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Bowmore Claret

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Bowmore Claret

Postby maltcollector » Tue Dec 28, 2004 6:14 pm

I have just purchased 2 bottles of the old Bowmore claret.
I have drank many bottles of the new bowmore dusk which i found to be delicous.
Has anyone tried both, and if so how do they compare?
I'm not sure when i'll open a bottle although i did buy 2 so that i can drink 1 and keep the other in my collection.

So please let me know your thoughts and tastings on the claret malt.
Thanks again
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Postby Admiral » Wed Dec 29, 2004 1:56 am

Maltcollector,

Which of the "old" Claret bottlings are you referring to?

I have an old one which was bottled at 56%, but I believe later bottlings (including the Dusk) were bottled at 50%.

Cheers,
Admiral
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Postby maltcollector » Wed Dec 29, 2004 4:50 pm

The bowmore claret, with the grapes on the front of the bottle,
bottled at 56%
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Postby Lawrence » Wed Dec 29, 2004 8:43 pm

I have one of those also (unopend along with a port finished Voyage). I was told at the distillery that they had to discontinue the using the name 'Claret' with the reference to Bordeaux casks becasue the wine producers objected to the regions name being used. Glenmorangie seems to have found a way to use wine regions names without any backlash from the owners.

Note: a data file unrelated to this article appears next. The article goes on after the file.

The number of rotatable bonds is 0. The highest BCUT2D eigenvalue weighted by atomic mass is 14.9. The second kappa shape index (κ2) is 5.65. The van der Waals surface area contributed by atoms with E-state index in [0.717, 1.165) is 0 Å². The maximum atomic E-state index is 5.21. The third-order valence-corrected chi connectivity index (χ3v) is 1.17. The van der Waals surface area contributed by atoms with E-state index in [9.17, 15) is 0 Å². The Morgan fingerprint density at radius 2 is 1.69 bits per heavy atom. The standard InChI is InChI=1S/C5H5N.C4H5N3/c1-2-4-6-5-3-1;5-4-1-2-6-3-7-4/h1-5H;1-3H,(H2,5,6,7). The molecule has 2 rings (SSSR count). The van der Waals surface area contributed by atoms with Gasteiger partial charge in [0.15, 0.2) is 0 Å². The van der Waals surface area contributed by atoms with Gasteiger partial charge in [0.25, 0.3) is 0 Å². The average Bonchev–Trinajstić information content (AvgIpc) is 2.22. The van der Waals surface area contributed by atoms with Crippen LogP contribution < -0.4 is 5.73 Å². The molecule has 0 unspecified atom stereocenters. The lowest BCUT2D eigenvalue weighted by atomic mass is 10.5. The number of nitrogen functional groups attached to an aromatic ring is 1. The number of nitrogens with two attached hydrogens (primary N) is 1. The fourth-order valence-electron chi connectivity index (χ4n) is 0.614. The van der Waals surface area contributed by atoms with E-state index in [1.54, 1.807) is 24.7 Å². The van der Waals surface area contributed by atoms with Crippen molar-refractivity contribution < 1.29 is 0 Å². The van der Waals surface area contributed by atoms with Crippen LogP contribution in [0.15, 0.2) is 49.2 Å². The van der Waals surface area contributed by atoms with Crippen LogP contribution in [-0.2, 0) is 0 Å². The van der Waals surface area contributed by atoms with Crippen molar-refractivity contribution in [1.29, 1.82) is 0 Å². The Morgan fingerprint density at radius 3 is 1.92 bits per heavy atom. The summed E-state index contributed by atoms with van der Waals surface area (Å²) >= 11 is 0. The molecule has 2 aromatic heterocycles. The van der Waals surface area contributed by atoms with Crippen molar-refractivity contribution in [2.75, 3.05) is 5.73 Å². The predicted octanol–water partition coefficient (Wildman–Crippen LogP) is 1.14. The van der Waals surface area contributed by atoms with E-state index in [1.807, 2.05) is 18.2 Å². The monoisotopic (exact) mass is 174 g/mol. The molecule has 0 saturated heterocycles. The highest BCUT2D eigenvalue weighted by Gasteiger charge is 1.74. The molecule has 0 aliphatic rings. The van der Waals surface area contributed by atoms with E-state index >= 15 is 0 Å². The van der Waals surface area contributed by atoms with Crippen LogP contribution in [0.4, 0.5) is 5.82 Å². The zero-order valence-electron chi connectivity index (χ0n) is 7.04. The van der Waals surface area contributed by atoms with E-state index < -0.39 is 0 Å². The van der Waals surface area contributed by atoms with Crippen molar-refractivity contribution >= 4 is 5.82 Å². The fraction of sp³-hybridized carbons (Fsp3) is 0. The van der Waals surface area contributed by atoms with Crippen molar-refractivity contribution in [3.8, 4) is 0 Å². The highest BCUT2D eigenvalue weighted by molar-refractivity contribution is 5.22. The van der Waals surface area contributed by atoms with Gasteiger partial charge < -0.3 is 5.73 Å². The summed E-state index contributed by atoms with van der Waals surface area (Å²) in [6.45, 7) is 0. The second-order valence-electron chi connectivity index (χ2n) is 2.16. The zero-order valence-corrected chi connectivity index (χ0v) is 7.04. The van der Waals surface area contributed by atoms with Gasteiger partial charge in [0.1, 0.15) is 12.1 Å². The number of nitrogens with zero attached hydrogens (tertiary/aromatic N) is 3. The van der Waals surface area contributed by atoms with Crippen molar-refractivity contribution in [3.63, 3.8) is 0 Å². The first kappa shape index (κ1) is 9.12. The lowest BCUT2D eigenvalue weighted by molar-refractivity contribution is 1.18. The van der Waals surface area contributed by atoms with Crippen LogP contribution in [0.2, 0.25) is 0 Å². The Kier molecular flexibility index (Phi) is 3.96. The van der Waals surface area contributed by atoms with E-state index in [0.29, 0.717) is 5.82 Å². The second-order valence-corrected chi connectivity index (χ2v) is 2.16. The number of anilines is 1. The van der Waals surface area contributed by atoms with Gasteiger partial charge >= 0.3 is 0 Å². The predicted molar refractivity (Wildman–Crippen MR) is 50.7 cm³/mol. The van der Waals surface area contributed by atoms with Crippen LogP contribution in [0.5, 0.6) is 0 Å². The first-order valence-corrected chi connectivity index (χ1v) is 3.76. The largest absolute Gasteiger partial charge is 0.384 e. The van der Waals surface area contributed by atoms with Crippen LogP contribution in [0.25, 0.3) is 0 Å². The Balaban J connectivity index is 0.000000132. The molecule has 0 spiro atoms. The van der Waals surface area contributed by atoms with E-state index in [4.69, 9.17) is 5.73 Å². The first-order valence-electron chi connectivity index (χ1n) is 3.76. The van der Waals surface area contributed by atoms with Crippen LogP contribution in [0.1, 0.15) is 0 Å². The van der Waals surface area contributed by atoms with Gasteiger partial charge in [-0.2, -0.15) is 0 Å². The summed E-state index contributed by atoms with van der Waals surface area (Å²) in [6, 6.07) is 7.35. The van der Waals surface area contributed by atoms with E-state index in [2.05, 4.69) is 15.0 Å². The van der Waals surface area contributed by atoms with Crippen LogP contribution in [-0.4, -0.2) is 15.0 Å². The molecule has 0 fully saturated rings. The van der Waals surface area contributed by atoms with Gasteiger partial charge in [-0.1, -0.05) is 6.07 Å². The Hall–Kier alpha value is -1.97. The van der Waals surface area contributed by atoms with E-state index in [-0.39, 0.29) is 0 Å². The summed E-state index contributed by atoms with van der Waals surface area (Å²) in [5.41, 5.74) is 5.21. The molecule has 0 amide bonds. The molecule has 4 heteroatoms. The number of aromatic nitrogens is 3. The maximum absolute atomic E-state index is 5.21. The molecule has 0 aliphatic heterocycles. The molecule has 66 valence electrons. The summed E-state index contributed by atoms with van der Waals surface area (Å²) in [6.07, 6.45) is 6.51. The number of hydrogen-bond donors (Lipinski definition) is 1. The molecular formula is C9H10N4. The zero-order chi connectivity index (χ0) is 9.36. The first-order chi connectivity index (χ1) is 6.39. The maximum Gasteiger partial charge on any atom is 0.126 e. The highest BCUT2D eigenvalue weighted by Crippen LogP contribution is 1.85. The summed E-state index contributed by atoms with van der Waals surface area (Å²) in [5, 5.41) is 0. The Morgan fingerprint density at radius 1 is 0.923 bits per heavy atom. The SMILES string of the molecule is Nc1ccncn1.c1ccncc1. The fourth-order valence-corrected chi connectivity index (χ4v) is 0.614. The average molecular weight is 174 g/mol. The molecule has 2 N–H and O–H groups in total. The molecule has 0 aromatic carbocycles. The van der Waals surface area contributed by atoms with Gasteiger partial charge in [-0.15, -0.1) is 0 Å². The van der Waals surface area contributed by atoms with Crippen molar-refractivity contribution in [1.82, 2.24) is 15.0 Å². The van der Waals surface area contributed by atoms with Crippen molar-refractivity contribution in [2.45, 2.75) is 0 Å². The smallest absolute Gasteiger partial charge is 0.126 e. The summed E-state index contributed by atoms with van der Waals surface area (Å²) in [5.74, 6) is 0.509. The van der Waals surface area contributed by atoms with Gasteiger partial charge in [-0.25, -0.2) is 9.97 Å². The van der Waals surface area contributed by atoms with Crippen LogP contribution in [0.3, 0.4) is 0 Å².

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Postby Admiral » Thu Dec 30, 2004 12:03 am

Actually, I think that might be an international ruling that some of the French have imposed.

Australian wine makers were legally forced to drop the use of the term 'claret' a few years ago for similar reasons.

Cheers,
Admiral
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Postby Lawrence » Thu Dec 30, 2004 1:18 am

That makes sense, thanks for the info.
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Postby skywalker » Tue Jan 04, 2005 8:28 am

I don´t know how the Claret compares to the Dusk, but I once opened one bottle of Bowmore Claret. It has a beautiful nose, but the taste is really bad. I sold the opened bottle after I had one dram. Keep the bottle close.
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Postby Lawrence » Tue Jan 04, 2005 8:25 pm

Was it heavily perfumed, why did it taste so bad? Did you let it breath for a while? Any answers would be appreicated.

Lawrence
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Postby skywalker » Tue Jan 04, 2005 10:58 pm

As far as I remember I found it bad, because the taste impression was somehow sour. The overall impression on the tongue reminded me more of wine. The bottle was in my cabinet for four more weeks, with no improvement.
I have to admit that the nose of that whisky was very promising-lots of complexity. Unfortunately the taste doesn´t reflect this.

This is my tasting note on the nose:

earthy, oily, Vino Santo, roasted walnuts, coffee, butanol, blue berries, leafy, lovage

with water unpleasant notes of ammonia and pigs shed emerge

Greetings

Torsten
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Postby Admiral » Wed Jan 05, 2005 12:50 am